LG has a need for speed, and it's not the kind that Electronic Arts or Goose or Maverick can satisfy. Instead it's OCZ's subsidiary, Indilinix, that's providing LG with a shot of adrenaline by injecting its Super Ultrabook Z300 with a fast 256GB mSATA solid state drive (SSD) based on Everest. The Z330 will ship with a 256GB SSD that will be anything but a bottleneck.
After OCZ snatched up SSD controller-maker Indilinx back in March of 2011, it took them nearly nine months to work the company’s speedy new Everest controller into an actual product. (The Everest-sporting OCZ Octane launched back in the beginning of November.) It’s going to take them less time than that to roll out an Everest update; at CES, OCZ is showing off its new Everest 2 controller, which doubles up on the first-gen’s random IOPS performance and should hit the streets in June.
The race is on to see who can release the first solid state drive to close the gap on hard drive pricing, only nobody seems to be in the running. Until now. OCZ is putting its Indilinx acquisition to good use by launching an Indilinx Everest-based solid state drive series, called Petrol, that's supposed to reduce SSD deployment costs by thirty percent and close in on HDD price points.
In Greek mythology, Talos was a giant bearded man made of bronze, a human statue forged by Hephaistos and tasked with circling the island of Crete three times a day to guard it against pirates. The Talos 2 is something completely different. It's a Serial Attached SCSI (SAS) solid state drive (SSD) series built for enterprise chores, and unlike its comparatively giant 3.5-inch predecessor, OCZ's second generation Talos series is available in a compact 2.5-inch form factor.
Harold Camping totally blew it when he calculated the world would end in October (and every earlier date as well), but had he predicted this would be the year PC Power & Cooling finally launched a modular power supply, he would have looked like a genius. PCP&P, as many of you are familiar with, takes a no-nonsense approach to PSU design, and maintained that philosophy even when it was acquired by OCZ. The new Silencer Mk III is the company's first ever modular PSU, and purportedly just as reliable as any other unit sporting a PCP&P label.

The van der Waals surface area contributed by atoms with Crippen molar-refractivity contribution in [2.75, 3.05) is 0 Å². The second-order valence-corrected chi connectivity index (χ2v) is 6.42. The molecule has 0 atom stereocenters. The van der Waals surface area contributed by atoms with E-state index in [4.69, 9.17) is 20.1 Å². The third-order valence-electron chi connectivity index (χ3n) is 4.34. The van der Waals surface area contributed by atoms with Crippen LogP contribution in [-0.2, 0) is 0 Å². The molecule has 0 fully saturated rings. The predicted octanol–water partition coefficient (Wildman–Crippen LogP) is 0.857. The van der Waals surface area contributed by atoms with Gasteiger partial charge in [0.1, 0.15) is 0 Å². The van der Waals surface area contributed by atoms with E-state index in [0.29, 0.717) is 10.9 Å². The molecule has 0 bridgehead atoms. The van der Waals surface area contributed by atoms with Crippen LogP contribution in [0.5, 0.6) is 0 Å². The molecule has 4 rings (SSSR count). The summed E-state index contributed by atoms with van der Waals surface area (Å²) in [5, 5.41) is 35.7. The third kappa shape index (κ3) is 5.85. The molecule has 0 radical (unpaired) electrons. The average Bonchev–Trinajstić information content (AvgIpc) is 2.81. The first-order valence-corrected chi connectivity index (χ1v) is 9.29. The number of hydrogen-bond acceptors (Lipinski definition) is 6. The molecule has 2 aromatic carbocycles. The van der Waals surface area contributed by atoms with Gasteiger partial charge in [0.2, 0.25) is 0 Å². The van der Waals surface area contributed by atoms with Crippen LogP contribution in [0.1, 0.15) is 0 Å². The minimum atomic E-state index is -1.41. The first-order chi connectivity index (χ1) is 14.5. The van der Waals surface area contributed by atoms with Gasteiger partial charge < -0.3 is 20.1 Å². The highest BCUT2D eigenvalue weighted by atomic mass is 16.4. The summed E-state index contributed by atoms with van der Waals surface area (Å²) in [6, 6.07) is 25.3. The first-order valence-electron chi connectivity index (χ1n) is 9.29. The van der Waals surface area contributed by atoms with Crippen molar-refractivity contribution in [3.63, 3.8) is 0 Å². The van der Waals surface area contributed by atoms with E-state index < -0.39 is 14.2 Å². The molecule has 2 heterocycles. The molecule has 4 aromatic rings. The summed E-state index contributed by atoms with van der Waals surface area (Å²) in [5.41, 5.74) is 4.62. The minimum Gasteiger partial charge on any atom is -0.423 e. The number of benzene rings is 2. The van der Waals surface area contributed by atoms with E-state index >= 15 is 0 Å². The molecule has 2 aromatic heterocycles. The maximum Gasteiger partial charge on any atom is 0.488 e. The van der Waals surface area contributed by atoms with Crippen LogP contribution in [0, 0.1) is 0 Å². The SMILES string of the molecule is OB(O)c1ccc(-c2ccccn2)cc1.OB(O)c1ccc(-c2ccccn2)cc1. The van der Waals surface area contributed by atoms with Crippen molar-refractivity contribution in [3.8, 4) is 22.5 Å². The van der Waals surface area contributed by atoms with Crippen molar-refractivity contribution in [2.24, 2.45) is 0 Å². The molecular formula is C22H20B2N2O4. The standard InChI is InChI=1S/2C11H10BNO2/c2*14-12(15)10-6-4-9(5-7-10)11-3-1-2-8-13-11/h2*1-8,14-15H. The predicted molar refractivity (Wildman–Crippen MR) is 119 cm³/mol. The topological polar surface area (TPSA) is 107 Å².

OCZ's new RevoDrive 3 X2 Max IOPS solid state drive should come with a warning label that reads: Warning, may cause whiplash, extreme giddiness, and feelings of euphoria -- these feelings will not subside. No such warning exists on OCZ's latest RevoDrive line, but that's how we'd market a PCI Express SSD capable of the silly fast numbers OCZ plastered on the spec sheet.
Just when all seems bleak on the storage front, a possible savior has emerged: OCZ. No, the company doesn’t have plans to open an HDD facility in a dry location and start pumping out traditional drives. Instead, the solid-state-focused OCZ plans on rolling out a new, cheaper type of SSD early in 2012, in exactly the same time period that experts think traditional HDD reserves will be drying up.
Surely SandForce must have had it's fair share of suitors that may have included Intel, Corsair, SanDisk, Western Digital, and others. But it wasn't any of these of solid state drive (SSD) players who rolled the dice on SandForce, and instead it was a company called LSI who scooped up the popular SSD chipset maker. Now the question is, what does the future hold for SandForce and its clients, and in particular OCZ?
The common line on solid state drives is that you can’t beat their speed, but the itty-bitty storage space capabilities leave a lot to be desired, at least on laptops. OCZ’s new Octane series of SSDs want to put an end to that disclaimer. The Octane line claims to be the first to cram 1 TB of SSD storage into a slim and trim 2.5-inch laptop drive, and if that wasn’t enough, its advertised read-write speeds are freakin’ fast. Maybe they should have called it the High Octane series?
The power supply scene is inundated with options, both big and small, as well as wired and modular. Your choices dwindle drastically, however, if you're looking for a fully modular PSU where every single power cable is detachable, including the main 24-pin ATX cable. That's what OCZ's new ZT Series of power supplies bring to the cable, along with modest wattage ratings at pedestrian price points.